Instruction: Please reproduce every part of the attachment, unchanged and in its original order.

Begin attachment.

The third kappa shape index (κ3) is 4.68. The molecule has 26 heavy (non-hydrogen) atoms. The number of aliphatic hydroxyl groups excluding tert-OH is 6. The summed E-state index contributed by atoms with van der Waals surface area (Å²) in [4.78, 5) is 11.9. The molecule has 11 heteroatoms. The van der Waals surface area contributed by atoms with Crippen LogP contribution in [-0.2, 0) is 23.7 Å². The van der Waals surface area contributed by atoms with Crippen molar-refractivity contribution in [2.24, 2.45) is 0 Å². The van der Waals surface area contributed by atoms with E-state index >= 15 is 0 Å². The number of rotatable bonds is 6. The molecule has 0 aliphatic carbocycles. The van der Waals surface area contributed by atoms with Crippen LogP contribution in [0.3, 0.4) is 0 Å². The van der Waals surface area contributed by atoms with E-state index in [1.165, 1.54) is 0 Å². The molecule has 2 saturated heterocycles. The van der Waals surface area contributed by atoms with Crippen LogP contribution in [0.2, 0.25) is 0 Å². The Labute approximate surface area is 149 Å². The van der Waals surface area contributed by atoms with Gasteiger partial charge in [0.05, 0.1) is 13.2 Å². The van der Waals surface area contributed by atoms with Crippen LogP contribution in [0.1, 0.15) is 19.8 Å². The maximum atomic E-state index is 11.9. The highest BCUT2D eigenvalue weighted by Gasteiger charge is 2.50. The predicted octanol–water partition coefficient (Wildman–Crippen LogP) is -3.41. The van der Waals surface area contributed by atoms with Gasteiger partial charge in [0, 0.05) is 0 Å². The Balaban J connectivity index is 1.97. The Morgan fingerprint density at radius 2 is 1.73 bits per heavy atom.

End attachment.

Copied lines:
The third kappa shape index (κ3) is 4.68. The molecule has 26 heavy (non-hydrogen) atoms. The number of aliphatic hydroxyl groups excluding tert-OH is 6. The summed E-state index contributed by atoms with van der Waals surface area (Å²) in [4.78, 5) is 11.9. The molecule has 11 heteroatoms. The van der Waals surface area contributed by atoms with Crippen LogP contribution in [-0.2, 0) is 23.7 Å². The van der Waals surface area contributed by atoms with Crippen molar-refractivity contribution in [2.24, 2.45) is 0 Å². The van der Waals surface area contributed by atoms with E-state index >= 15 is 0 Å². The number of rotatable bonds is 6. The molecule has 0 aliphatic carbocycles. The van der Waals surface area contributed by atoms with Crippen LogP contribution in [0.3, 0.4) is 0 Å². The van der Waals surface area contributed by atoms with E-state index in [1.165, 1.54) is 0 Å². The molecule has 2 saturated heterocycles. The van der Waals surface area contributed by atoms with Crippen LogP contribution in [0.2, 0.25) is 0 Å². The Labute approximate surface area is 149 Å². The van der Waals surface area contributed by atoms with Gasteiger partial charge in [0.05, 0.1) is 13.2 Å². The van der Waals surface area contributed by atoms with Crippen LogP contribution in [0.1, 0.15) is 19.8 Å². The maximum atomic E-state index is 11.9. The highest BCUT2D eigenvalue weighted by Gasteiger charge is 2.50. The predicted octanol–water partition coefficient (Wildman–Crippen LogP) is -3.41. The van der Waals surface area contributed by atoms with Gasteiger partial charge in [0, 0.05) is 0 Å². The Balaban J connectivity index is 1.97. The Morgan fingerprint density at radius 2 is 1.73 bits per heavy atom.